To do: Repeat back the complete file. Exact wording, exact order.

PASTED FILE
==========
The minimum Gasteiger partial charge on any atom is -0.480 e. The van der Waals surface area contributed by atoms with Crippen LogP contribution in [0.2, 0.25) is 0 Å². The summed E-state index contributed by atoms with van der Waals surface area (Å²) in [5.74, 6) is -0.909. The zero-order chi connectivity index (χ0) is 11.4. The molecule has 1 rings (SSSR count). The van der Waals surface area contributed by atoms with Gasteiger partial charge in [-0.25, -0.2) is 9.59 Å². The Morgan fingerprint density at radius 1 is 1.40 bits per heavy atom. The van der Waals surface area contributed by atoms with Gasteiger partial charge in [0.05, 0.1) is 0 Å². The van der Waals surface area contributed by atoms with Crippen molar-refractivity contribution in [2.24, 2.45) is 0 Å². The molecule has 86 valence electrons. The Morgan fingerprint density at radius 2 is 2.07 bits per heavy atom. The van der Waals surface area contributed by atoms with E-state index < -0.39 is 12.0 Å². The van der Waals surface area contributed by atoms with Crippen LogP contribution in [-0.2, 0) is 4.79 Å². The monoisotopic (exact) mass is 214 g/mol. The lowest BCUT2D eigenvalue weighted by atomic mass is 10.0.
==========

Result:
The minimum Gasteiger partial charge on any atom is -0.480 e. The van der Waals surface area contributed by atoms with Crippen LogP contribution in [0.2, 0.25) is 0 Å². The summed E-state index contributed by atoms with van der Waals surface area (Å²) in [5.74, 6) is -0.909. The zero-order chi connectivity index (χ0) is 11.4. The molecule has 1 rings (SSSR count). The van der Waals surface area contributed by atoms with Gasteiger partial charge in [-0.25, -0.2) is 9.59 Å². The Morgan fingerprint density at radius 1 is 1.40 bits per heavy atom. The van der Waals surface area contributed by atoms with Gasteiger partial charge in [0.05, 0.1) is 0 Å². The van der Waals surface area contributed by atoms with Crippen molar-refractivity contribution in [2.24, 2.45) is 0 Å². The molecule has 86 valence electrons. The Morgan fingerprint density at radius 2 is 2.07 bits per heavy atom. The van der Waals surface area contributed by atoms with E-state index < -0.39 is 12.0 Å². The van der Waals surface area contributed by atoms with Crippen LogP contribution in [-0.2, 0) is 4.79 Å². The monoisotopic (exact) mass is 214 g/mol. The lowest BCUT2D eigenvalue weighted by atomic mass is 10.0.